The entry of corporates into organized drug retail would not affect the sector estimated to be around Rs 45,000 crore shared by some 550,000 traders nor would it displace the neighbourhood chemist, say experts.
“With the entry of corporates and organized retail trade, margins will get rationalized. Role models have already been established by companies like Medicine Shoppe, Apollo Pharmacies, Dial for Health, Health and Glow, Guardian Healthcare, Himalaya and Global Health Line,” said Dr R.D. Joshi, Director, Business Processes, Interlink Healthcare Consultancy.
He said Department stores and Malls will also set up pharmacies as a result of market forces, regulatory requirements and consumer demand and pharmacy retail trade will get professionalized.
“The organized Pharma retailing will emerge as a sizeable business. It may attract the attention of Venture Fund Companies,” said Dr Joshi.
With the liberalization of health insurance products and growth of pharmaceutical industry alongwith increased spending capacity of the middle class, the organized retail trade which currently covers just 2% of the market, will cover almost 60-70% of the total market. It will develop new business models to partner with the neighbourhood chemist. The growth rate, currently estimated around 6-8% may increase to 15-16%, he said.
However, pharma retailing would be facing a number of challenges and these include inadequate trained human resources, strong challenge to survive and grow in tough competition, said Dr R.B. Smarta, Managing Director, Interlink Healthcare Consultancy.
He said Indian pharma retailing is at an inflexion point with consumption by the Indian population expected to take a higher growth trajectory.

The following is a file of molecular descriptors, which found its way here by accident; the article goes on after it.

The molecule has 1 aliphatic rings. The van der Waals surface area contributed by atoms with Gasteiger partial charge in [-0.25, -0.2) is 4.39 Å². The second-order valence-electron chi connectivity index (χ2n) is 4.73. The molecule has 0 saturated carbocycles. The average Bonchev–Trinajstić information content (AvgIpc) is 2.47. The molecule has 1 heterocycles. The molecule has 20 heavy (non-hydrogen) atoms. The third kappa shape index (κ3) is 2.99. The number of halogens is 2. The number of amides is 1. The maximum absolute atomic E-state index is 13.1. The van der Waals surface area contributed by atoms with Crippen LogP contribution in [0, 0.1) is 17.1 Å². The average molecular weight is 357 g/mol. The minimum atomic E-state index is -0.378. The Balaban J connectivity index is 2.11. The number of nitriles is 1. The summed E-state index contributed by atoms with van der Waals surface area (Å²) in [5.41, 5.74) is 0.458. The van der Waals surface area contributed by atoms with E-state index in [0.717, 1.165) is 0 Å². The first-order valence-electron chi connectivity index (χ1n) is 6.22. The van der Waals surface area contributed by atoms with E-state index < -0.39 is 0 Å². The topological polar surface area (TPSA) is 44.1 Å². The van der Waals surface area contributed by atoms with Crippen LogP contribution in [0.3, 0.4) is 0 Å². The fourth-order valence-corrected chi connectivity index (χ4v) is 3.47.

The way Fast Moving Consumer Goods (FMCG) and other retailing have grown in India irrespective of grocers, perhaps the same would be the case for small and unorganized pharma retailers, he said.
“Either small retailers need to upgrade them into in-between identities as it happened with tripartite arrangements in hospitals or they will have to lift themselves upto semi-organised or merged into organized entities,” said Dr Smarta.
Dr Joshi felt the practice of storing and selling non-pharma items alongwith the Pharma items will change shortly as World Health Organisation (WHO) India office has published a Good Pharmacy Practice (GPP) Training Manual to assist the community pharmacies in the country to adopt Modern Day Pharma Practices to improve their profession.
The government is also planning to tighten the norms of transporting, storing and selling medicines in the country.
The proposed good distribution practices would make it mandatory for every retail pharmacy to issue computerized receipts, employ full time pharmacist who could guide the consumer to cheaper alternatives in case the prescribed drug is not available. These proposals are being discussed between the Ministry of Health and the Ministry of Chemicals and Fertilizers, Dr Joshi said.